See also:bishop, was
See also:abbot of
See also:Saint Antonin de Pamiers in 1268 . Boniface VIII., detaching the city of Pamiers from the
See also:diocese of Toulouse in 1295, made it the seat of a new bishopric and appointed Saisset to the see . Of a headstrong temperament, Saisset as abbot energetically sustained the struggle with the
See also:counts of
See also:Foix, begun two centuries before, for the lordship of the city of Pamiers, which had been shared between the counts and abbots by the feudal contract of pariage . The struggle ended in 1297 by an agreement between the two parties as to their
See also:common rights, and when the
See also:pope raised the excommunication incurred by the count, Saisset absolved him in the refectory of the Dominican monastery in Pamiers (1300) . Saisset is, however, famous in French
See also:history for his opposition to
See also:Philip IV . As an ardent Languedocian he hated the French, and spoke openly of the king in disrespectful terms . But when he tried to organize a general rising of the south, he was denounced to the king, perhaps by his old enemies the count of Foix and the bishop of Toulouse . Philip IV. charged
See also:Richard Leneveu, archdeacon of Auge in the diocese of
See also:Lisieux, and
See also:Jean de Picquigni,
See also:vidame of
See also:Amiens, to make an investigation, which lasted several months . Saisset was on the point of escaping to Rome when the vidame of Amiens surprised him by
See also:night in his episcopal palace . He was brought to Senlis, and on the 24th of
See also:October 1301 appeared before Philip and his
See also:court . The chancellor,
See also:Pierre Flotte, charged him with high treason, and he was placed in the keeping of the archbishop of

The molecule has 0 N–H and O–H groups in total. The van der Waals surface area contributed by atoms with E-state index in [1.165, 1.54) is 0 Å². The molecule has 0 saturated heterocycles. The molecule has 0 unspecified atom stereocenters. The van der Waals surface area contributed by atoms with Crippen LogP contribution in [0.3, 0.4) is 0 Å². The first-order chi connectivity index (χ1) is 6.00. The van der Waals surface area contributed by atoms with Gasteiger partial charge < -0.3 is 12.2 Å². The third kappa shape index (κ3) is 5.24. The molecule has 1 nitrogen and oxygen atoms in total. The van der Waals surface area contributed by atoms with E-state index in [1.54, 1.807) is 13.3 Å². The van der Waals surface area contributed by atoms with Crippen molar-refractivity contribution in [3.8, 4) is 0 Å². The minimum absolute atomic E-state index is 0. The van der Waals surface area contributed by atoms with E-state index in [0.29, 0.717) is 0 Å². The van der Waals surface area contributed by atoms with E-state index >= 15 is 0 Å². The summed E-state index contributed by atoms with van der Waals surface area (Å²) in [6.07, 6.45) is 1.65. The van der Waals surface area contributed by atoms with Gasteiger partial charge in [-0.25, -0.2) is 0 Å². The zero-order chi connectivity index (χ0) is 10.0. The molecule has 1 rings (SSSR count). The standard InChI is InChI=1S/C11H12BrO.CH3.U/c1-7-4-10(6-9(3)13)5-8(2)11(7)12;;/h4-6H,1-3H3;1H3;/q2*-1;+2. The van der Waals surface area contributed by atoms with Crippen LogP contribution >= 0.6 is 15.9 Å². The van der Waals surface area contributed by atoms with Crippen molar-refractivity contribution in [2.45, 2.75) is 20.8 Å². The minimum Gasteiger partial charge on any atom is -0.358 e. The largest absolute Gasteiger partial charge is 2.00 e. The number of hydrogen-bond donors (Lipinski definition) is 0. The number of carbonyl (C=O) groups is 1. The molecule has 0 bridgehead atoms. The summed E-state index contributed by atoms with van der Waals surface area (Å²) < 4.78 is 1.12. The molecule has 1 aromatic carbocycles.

See also:Narbonne, his metropolitan . Philip IV. tried to obtain from the pope the canonical degradation of Saisset .
Boniface VIII., instead, ordered the king in
See also:December 130I to
See also:free the bishop, in
See also:order that he might go to Rome to justify himself . At the same
See also:time, he sent the famous bulls Salvator mundi, a sort of repetition of Clericis laicos, and Ausculla fili, which opened a new stage of the
See also:quarrel between the pope and king . In the
See also:heat of the new struggle Saisset was forgotten . He had been turned over in
See also:February 1302 into the keeping of Jacques
See also:des Normands, the papal
See also:legate, and was ordered to leave the
See also:kingdom at once . He lived at Rome until after the incident at Anagni . In 1308 the king pardoned him, and restored him to his see . He died, still bishop of Pamiers, about 1314 . There is no
See also:proof for the
See also:legend that
See also:Bernard Saisset earned Philip IV.'s hatred in 1300—1301 by boldly sustaining the pope's demand for the liberation of the count of
See also:Flanders, and by publicly proclaiming the
See also:doctrine of papal supremacy . See Dom Vaissete, Histoire generale de
See also:Languedoc, ed . Privat, t. ix. pp . 216-310; Histoire litteraire de la France, t.
See also:xxvi. pp . 540-547; E. de Roziere, Le Passage de Pamiers, in Bibliotheque de 1'Ecole des Chartes (1871) ; Ch .
See also:Langlois in
See also:Lavisse's Histoire de France, t. iii., pt. ii., pp . 142-146 .
SAIS (Egyptian Sai)
EMILE EDMOND SAISSET (1814-1863)
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